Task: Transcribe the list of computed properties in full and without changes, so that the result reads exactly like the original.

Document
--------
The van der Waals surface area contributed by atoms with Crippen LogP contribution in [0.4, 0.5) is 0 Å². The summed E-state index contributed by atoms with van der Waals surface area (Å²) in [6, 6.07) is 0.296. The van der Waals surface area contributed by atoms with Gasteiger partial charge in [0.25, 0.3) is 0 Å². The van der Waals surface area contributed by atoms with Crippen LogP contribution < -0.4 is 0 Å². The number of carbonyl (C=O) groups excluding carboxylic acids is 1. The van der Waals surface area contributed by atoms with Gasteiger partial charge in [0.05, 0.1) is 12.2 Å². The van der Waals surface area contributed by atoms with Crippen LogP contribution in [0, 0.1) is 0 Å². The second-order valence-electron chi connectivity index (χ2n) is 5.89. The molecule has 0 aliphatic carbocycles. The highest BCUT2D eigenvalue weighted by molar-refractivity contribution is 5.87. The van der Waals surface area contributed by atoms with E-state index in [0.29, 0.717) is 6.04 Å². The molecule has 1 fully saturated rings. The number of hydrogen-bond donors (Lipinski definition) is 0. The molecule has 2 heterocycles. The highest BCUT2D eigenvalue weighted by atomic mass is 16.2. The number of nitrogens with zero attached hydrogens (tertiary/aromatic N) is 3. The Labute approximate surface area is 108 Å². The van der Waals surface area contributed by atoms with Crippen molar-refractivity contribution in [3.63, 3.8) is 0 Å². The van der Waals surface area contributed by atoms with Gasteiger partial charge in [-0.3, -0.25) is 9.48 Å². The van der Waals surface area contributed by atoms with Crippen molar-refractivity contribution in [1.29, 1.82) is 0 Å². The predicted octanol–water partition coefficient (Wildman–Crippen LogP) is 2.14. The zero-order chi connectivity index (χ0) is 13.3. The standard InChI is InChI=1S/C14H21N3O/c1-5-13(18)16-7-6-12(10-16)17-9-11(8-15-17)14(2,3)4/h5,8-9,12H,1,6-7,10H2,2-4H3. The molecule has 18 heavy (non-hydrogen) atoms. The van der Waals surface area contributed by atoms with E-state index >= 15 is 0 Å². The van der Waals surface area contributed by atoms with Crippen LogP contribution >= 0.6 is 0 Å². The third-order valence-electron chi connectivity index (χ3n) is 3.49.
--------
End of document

The van der Waals surface area contributed by atoms with Crippen LogP contribution in [0.4, 0.5) is 0 Å². The summed E-state index contributed by atoms with van der Waals surface area (Å²) in [6, 6.07) is 0.296. The van der Waals surface area contributed by atoms with Gasteiger partial charge in [0.25, 0.3) is 0 Å². The van der Waals surface area contributed by atoms with Crippen LogP contribution < -0.4 is 0 Å². The number of carbonyl (C=O) groups excluding carboxylic acids is 1. The van der Waals surface area contributed by atoms with Gasteiger partial charge in [0.05, 0.1) is 12.2 Å². The van der Waals surface area contributed by atoms with Crippen LogP contribution in [0, 0.1) is 0 Å². The second-order valence-electron chi connectivity index (χ2n) is 5.89. The molecule has 0 aliphatic carbocycles. The highest BCUT2D eigenvalue weighted by molar-refractivity contribution is 5.87. The van der Waals surface area contributed by atoms with E-state index in [0.29, 0.717) is 6.04 Å². The molecule has 1 fully saturated rings. The number of hydrogen-bond donors (Lipinski definition) is 0. The molecule has 2 heterocycles. The highest BCUT2D eigenvalue weighted by atomic mass is 16.2. The number of nitrogens with zero attached hydrogens (tertiary/aromatic N) is 3. The Labute approximate surface area is 108 Å². The van der Waals surface area contributed by atoms with Crippen molar-refractivity contribution in [3.63, 3.8) is 0 Å². The van der Waals surface area contributed by atoms with Gasteiger partial charge in [-0.3, -0.25) is 9.48 Å². The van der Waals surface area contributed by atoms with Crippen molar-refractivity contribution in [1.29, 1.82) is 0 Å². The predicted octanol–water partition coefficient (Wildman–Crippen LogP) is 2.14. The zero-order chi connectivity index (χ0) is 13.3. The standard InChI is InChI=1S/C14H21N3O/c1-5-13(18)16-7-6-12(10-16)17-9-11(8-15-17)14(2,3)4/h5,8-9,12H,1,6-7,10H2,2-4H3. The molecule has 18 heavy (non-hydrogen) atoms. The van der Waals surface area contributed by atoms with E-state index >= 15 is 0 Å². The van der Waals surface area contributed by atoms with Crippen LogP contribution >= 0.6 is 0 Å². The third-order valence-electron chi connectivity index (χ3n) is 3.49.